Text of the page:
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Saturday, 21 October, 2000, 11:06 GMT
Angry Mosley wins McLaren apology
Max Mosley
Mosley made thinly-veiled threats to McLaren's boss
McLaren team owner Ron Dennis has apologised to motor racing boss Max Mosley for criticising the way Formula One is run.

Mosley made thinly-veiled threats to Dennis, who had sniped at the Japanese Grand Prix at the beginning of October that the sport's authorities made decisions that favoured his rival, Ferrari.

Mosley wrote a strongly-worded letter to Dennis, in which he was clearly angered by suggestions that the championship was fixed.

Mosley released this letter to the media at the Malaysian Grand Prix, prompting Dennis to make public the apology he had written.

Ron Dennis
Dennis says he did not intend to cause offence

The row had very serious undertones. Mosley had said in his letter to Dennis that "there comes a point when the interests of Formula One as a sport are threatened."

This is a clear indication that Mosley believes Dennis' accusations come close to bringing the sport into disrepute, a charge for which participants in F1 can be banned.

Dennis clearly understood what Mosley was getting at - he wrote a letter of apology to Mosley in a distinctly mollifying tone. This letter was in turn released to the media.

"It certainly has not ever been my intention to damage a sport to which I have devoted most of my working life," Dennis wrote.


Mosley's letter said: "Instead of attacking the FIA, you should be grateful that you have a governing body which attempts to prevent difficulties from arising rather than try to deal with them when it is too late.

"If you think you could do better you can (as I have already suggested to you) start your own series with your own sporting and technical rules.

"What you should not do, however, is enter our F1 world championship on whose rule-making body you sit and whose regulations and procedures have been known to you for more than 30 years and then undermine it by constantly complaining to anyone in the media who will listen."

Dennis had criticised the appointment of Italian Roberto Causo as a race steward for the Japanese race, in which his driver, Mika Hakkinen, lost his world crown to Ferrari's Michael Schumacher.

No one in the FIA objects to criticism but there comes a point when the interests of Formula One as a sport are threatened
  Max Mosley

He also said it was wrong for the FIA to tell the drivers on the eve of the Japanese race that they faced bans if they blocked the title contenders.

Dennis, the chairman of the TAG McLaren Group that owns the McLaren team, has now insisted he had not been out to damage F1 and meant no disrespect to Causo.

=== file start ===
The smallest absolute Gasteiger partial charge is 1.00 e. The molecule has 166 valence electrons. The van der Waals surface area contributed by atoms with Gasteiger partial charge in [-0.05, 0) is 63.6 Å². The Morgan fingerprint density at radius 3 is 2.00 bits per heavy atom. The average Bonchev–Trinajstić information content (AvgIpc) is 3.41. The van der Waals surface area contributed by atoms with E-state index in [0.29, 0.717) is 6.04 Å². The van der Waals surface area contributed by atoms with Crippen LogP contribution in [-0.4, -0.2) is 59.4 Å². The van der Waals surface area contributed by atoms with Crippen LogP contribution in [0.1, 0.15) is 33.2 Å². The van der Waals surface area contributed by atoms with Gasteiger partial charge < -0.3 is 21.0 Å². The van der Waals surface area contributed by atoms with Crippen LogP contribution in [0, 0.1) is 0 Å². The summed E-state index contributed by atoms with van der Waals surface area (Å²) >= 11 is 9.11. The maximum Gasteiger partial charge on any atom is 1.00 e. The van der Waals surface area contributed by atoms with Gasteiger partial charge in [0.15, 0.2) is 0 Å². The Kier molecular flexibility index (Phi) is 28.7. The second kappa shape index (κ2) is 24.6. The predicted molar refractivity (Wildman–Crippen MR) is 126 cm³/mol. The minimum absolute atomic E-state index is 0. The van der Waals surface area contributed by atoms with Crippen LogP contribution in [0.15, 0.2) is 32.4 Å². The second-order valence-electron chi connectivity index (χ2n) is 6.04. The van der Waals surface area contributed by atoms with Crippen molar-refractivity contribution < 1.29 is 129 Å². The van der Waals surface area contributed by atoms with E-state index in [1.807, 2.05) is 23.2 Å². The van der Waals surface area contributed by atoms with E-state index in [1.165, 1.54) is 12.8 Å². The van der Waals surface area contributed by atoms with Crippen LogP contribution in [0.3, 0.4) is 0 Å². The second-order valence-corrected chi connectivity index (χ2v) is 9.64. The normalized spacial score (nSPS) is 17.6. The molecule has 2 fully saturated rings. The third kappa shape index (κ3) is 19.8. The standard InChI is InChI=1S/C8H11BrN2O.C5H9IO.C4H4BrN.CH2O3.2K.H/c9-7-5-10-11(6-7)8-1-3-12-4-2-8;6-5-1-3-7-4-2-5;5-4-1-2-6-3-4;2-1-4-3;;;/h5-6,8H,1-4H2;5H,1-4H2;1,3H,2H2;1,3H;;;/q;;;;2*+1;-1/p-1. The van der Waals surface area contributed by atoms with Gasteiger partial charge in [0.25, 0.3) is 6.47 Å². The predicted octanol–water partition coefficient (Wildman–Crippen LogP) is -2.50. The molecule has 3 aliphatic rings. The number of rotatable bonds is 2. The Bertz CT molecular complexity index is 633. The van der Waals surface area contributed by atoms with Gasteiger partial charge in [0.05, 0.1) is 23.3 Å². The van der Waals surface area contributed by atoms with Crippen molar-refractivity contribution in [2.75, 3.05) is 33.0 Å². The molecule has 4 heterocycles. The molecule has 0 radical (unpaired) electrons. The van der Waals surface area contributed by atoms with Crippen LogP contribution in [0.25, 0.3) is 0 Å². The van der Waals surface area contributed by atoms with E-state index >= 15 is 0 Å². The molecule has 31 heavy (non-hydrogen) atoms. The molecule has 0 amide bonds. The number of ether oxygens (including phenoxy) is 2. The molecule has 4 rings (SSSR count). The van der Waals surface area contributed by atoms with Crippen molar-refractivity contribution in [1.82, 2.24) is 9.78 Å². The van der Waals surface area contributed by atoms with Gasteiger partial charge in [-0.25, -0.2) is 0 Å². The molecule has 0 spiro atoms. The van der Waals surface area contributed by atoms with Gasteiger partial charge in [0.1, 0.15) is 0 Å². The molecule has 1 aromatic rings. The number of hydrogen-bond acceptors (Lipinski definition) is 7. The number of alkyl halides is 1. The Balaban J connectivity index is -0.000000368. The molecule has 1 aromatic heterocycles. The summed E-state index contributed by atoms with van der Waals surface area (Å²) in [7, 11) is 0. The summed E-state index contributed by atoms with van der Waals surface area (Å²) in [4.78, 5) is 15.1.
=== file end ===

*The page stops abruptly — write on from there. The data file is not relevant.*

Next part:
"I sincerely believe that a careful analysis of my public comments over the course of the weekend will show that I was in fact fair and circumspect," he wrote.

"I would be deeply distressed if I believed any of my comments over the course of the weekend were to have been interpreted as anti-Italian or disrespectful to Mr Causo.

"If any of my comments were misinterpreted so as to cause embarrassment to Mr Causo then I wholeheartedly apologise.


"I hope that I understand the complexity of F1 and I believe that the FIA administer a well-run sport."

Dennis had not been happy with the appointment of Causo, a lawyer who represented Ferrari after its two cars were disqualified from the Malaysian Grand Prix in 1999. Causo also represented one of the defendants in the trial arising from the death of Ayrton Senna in 1994.

He did not apologise for his criticisms of the decision to warn the drivers.

The double blast proved too much for Mosley, who recently fought off an attempt by Dennis and two other team bosses to unseat him as president.

"No one in the FIA objects to criticism, particularly if it is properly thought out and rational, but there comes a point when the interests of F1 as a sport are threatened," said Mosley in his letter to Dennis.


"You do a lot of damage when, as a team principal, you constantly suggest that the Formula One World Championship is not properly or fairly run.

"Although I am sure you would not intend such a thing, your actions might also be seen as an attempt to intimidate our officials, something which is now a recognised problem in other sports.

"This all discourages new sponsors and new fans. Indeed at a certain level such conduct can be a breach of the International Sporting Code."

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See also:

06 Oct 00 |  Motorsport
Behave or face ban, drivers warned
07 Oct 00 |  Motorsport
Dennis slams rule changes
20 Oct 00 |  Motorsport
Wurz given McLaren lifeline
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